(Reuters) - Pharmacy benefit manager Express Scripts Holding Co has accused Anthem Inc of negotiating their contract in bad faith and is seeking a court order that the health insurer has no right to demand lower drug prices.
The allegations, made in a filing in federal court in Manhattan on Tuesday, are in response to a lawsuit Anthem brought against Express Scripts last month seeking $13 billion in price cuts over the remaining four years of the companies’ contract.
Pharmacy benefit managers negotiate pharmaceutical benefits for employers and health plans and also run large mail-order pharmacies.
Express Scripts said in Tuesday’s filing that the contract did not require it to offer any specific price cuts, but only to negotiate in good faith.
Anthem spokeswoman Leslie Porras said that Anthem believes Express Scripts’ positions are baseless. “Anthem stands behind the merits of our lawsuit,” Porras said in a statement.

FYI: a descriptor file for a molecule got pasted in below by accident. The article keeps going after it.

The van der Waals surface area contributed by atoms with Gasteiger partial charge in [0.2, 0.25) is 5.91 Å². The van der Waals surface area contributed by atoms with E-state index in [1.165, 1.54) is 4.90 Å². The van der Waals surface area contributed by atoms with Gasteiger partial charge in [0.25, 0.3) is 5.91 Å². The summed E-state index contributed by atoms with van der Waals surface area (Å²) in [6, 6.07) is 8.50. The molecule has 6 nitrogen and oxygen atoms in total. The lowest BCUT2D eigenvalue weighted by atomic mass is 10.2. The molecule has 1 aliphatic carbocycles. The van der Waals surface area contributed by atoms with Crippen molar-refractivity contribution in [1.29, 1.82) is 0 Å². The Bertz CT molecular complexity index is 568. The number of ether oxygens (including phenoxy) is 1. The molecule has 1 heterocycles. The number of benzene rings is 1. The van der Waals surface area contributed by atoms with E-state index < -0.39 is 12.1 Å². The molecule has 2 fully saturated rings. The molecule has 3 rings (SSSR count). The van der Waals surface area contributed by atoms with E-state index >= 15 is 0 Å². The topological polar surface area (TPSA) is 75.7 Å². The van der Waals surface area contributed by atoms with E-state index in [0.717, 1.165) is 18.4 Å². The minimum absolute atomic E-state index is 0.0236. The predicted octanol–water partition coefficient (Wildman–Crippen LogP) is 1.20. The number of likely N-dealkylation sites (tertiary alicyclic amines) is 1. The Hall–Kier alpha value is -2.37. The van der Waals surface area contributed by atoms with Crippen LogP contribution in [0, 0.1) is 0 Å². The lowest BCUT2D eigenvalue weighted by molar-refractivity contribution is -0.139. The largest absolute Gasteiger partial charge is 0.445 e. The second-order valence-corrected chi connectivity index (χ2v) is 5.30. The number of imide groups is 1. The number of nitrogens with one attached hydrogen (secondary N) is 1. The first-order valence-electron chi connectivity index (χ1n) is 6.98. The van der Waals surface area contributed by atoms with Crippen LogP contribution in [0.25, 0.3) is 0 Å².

Express Scripts pointed to statements made to investors last September by Anthem’s chief executive, Joseph Swedish, that he expected only $2 billion to $2.8 billion in price cuts.
Express Scripts said it had proposed five price cuts “within the range” of Swedish’s projections last June, but that all were rejected, suggesting that Anthem was acting in bad faith when it brought its $13 billion lawsuit.
The company also said Anthem acted in bad faith by accepting a $4.675 billion up-front payment from Express Scripts at the beginning of the contract, which it said was supposed to let Express Scripts charge higher prices.
Express Scripts said that if Anthem does win price cuts in its lawsuit, it should be ordered to repay that money.
The case is Anthem Inc v. Express Scripts Inc, U.S. District Court, Southern District of New York, No. 1:16-cv-02048.
Reporting by Brendan Pierson in New York; additional reporting by Caroline Humer; Editing by Leslie Adler and Alan Crosby